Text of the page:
EDINBURG, TEXAS – The leaders of RGV Focus have given their views on the disappearance of Rio Grande Valley students from virtual classes during the COVID-19 pandemic.
Some schools, such as Vanguard Academy, did not lose any students. Others in the region lost many.
In the attached podcast, Ron Whitlock of Ron Whitlock Reports interviews Dr. Rodney Rodriguez, senator director of RGV Focus, Dr. Narciso Garcia, superintendent of Vanguard Academy, Cledia Hernandez, provost of Texas State Technical College in Harlingen, and Ramiro Gonzalez of Falcon Bank.
In addition to a discussion on the students that disappeared, the subject of the Valley’s digital divide was brought up.
Whitlock met the RGV Focus leaders at Region One Education Service Center. The event featured the 2020 annual scorecard produced by RGV Focus. The scorecard shows that the Rio Grande Valley matches or exceeds state performance in 9 out of 10 education metrics.
Among the bright spots:
- 54 percent of RGV high school students are completing Advanced Placement or Dual Credit Courses, exceeding the state average of 45 percent.
- 58 percent of RGV high school graduates are immediately enrolling and beginning instruction in higher education, exceeding the state average of 51 percent.
- 45 percent of RGV high school students are achieving college readiness on assessments, exceeding the state average of 44 percent.
Editor’s Note: Click here to read RGV Focus’ 2020 Annual Scorecard.
Here are the remarks Hernandez, of TSTC Harlingen, made at the RGV Annual Scorecard event:
“Good morning, Buenos Dias. Para mi es un honor y un privilegio estar aquí. It is an honor and a privilege for me to be here. I am the proud and humble provost for TSTC for the Harlingen campus. And I am a true believer in regionalism and partnerships and of the impact that can have in our community.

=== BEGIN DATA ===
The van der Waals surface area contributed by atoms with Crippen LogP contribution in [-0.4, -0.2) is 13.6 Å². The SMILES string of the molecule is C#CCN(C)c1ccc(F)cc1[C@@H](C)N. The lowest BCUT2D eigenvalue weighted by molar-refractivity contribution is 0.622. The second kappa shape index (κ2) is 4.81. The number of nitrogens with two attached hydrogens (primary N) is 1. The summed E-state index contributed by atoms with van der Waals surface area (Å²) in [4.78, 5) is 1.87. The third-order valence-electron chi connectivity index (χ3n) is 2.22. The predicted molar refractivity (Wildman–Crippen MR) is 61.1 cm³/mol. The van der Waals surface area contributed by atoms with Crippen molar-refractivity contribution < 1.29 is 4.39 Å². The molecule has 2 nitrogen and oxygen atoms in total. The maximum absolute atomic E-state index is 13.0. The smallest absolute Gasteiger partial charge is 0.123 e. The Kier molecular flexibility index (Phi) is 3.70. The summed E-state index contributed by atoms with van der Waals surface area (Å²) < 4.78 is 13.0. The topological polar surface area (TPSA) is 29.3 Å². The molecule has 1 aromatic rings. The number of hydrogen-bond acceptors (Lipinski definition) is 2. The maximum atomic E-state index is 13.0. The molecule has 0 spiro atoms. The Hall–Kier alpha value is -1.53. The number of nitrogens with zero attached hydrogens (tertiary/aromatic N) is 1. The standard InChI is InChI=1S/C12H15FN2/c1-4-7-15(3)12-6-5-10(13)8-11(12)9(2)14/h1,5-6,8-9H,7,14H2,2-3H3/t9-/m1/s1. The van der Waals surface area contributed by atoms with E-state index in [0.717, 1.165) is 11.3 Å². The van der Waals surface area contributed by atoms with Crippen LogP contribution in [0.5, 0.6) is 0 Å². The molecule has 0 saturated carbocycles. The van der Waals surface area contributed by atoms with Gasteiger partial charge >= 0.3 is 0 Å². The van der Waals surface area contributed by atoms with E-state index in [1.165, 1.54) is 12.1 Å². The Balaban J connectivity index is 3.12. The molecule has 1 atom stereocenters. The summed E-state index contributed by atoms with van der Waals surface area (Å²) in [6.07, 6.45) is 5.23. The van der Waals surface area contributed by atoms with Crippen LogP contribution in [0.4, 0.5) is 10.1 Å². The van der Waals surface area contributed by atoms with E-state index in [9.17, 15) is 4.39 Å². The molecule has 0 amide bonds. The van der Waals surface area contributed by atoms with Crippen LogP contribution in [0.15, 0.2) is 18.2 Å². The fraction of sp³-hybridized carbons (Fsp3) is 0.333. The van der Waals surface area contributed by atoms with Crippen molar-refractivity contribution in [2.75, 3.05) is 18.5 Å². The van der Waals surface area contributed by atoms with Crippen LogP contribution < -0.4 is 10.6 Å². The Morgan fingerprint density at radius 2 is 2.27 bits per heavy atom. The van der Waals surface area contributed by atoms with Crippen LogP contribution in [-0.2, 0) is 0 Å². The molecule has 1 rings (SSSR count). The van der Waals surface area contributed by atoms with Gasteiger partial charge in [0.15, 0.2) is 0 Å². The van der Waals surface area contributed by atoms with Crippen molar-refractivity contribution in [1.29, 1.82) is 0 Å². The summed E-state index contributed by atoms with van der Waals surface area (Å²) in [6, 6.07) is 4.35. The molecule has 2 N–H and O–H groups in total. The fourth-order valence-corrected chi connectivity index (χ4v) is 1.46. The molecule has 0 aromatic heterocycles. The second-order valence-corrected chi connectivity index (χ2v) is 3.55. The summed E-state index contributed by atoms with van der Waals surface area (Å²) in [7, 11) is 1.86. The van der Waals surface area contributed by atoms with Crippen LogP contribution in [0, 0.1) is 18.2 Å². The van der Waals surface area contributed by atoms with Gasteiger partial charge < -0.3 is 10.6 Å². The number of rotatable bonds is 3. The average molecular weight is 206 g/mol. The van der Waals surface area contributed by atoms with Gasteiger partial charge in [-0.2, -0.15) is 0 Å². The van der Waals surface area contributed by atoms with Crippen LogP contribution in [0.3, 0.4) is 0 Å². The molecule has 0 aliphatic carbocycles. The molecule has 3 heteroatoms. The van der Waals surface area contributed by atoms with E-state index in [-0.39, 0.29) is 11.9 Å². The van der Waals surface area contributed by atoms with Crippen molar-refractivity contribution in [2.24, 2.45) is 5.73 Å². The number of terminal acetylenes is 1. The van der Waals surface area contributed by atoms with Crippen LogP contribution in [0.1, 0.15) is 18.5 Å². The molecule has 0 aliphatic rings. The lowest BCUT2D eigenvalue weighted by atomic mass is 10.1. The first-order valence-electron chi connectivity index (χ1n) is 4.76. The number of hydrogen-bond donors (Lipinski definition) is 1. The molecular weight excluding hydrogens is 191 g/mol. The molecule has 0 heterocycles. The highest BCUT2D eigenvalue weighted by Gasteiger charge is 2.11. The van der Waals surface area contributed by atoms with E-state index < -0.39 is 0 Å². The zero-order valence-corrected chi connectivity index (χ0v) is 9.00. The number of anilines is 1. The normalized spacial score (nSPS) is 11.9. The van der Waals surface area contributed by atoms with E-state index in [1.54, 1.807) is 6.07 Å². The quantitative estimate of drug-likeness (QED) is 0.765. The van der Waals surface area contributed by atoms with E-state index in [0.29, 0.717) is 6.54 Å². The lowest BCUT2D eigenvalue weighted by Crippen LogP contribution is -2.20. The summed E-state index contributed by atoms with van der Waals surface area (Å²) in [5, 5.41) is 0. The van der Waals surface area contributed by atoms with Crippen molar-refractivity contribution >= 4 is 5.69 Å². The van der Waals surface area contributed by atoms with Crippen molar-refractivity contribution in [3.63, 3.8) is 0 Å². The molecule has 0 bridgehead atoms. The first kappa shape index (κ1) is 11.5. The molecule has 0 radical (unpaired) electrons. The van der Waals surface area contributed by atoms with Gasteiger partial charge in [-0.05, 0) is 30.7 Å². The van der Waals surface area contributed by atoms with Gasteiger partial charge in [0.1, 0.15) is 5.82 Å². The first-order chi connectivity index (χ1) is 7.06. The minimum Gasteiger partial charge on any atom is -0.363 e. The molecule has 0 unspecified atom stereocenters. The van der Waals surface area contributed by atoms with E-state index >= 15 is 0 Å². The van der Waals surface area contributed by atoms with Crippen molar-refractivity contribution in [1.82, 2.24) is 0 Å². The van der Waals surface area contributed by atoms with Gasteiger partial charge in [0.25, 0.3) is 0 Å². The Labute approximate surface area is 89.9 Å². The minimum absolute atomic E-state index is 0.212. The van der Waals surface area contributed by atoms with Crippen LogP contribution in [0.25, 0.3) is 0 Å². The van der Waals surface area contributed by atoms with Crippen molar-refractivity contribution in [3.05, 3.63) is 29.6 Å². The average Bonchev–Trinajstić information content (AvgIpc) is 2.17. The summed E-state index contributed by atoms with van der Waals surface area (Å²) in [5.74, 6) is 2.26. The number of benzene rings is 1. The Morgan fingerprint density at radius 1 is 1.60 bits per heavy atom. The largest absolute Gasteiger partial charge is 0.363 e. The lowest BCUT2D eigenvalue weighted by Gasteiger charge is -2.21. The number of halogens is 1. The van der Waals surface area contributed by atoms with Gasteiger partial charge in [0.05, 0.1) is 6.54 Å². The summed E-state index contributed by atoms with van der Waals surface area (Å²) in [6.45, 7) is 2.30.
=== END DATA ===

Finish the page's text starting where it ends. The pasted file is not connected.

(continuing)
“As a member of the RGV Focus leadership team I find that this year’s scorecard is empowering and demonstrating where the Rio Grande Valley as an entire community is excelling compared to peers across the state. It is important we continue to measure our impact as an entire four-county region as opposed to focusing on individual campuses and isolated efforts to support our students. We think it is important to be publicly accountable, accountability is something that is huge in our industry, to make sure that we are able to show you, our community, that we are building our partnerships, we are sharing knowledge and resources and that student progress is being made. The scorecard also helps us understand where we need to focus our efforts to improve how our students, access opportunities and how they learn. Because there is still a lot to be done.
“For example, you will see that our Valley-wide performance in higher education completion rates and in employment rates of graduates represents areas of opportunity. We track these metrics along the entire cradle to career educational pathway so that the fellow education leaders, parents, teachers and students, know that the connections and transitions between elementary, middle school and high schools to higher education and employment aren’t just important they are critical to positive change-making and improved livelihoods across the Rio Grande Valley. I want to encourage additional partnerships between our local businesses and our educational institutions to prepare our students for the jobs that will be supporting their families across the Valley.”
Editor’s Note: The main image accompanying the above news story and podcast shows Cledia Hernandez.
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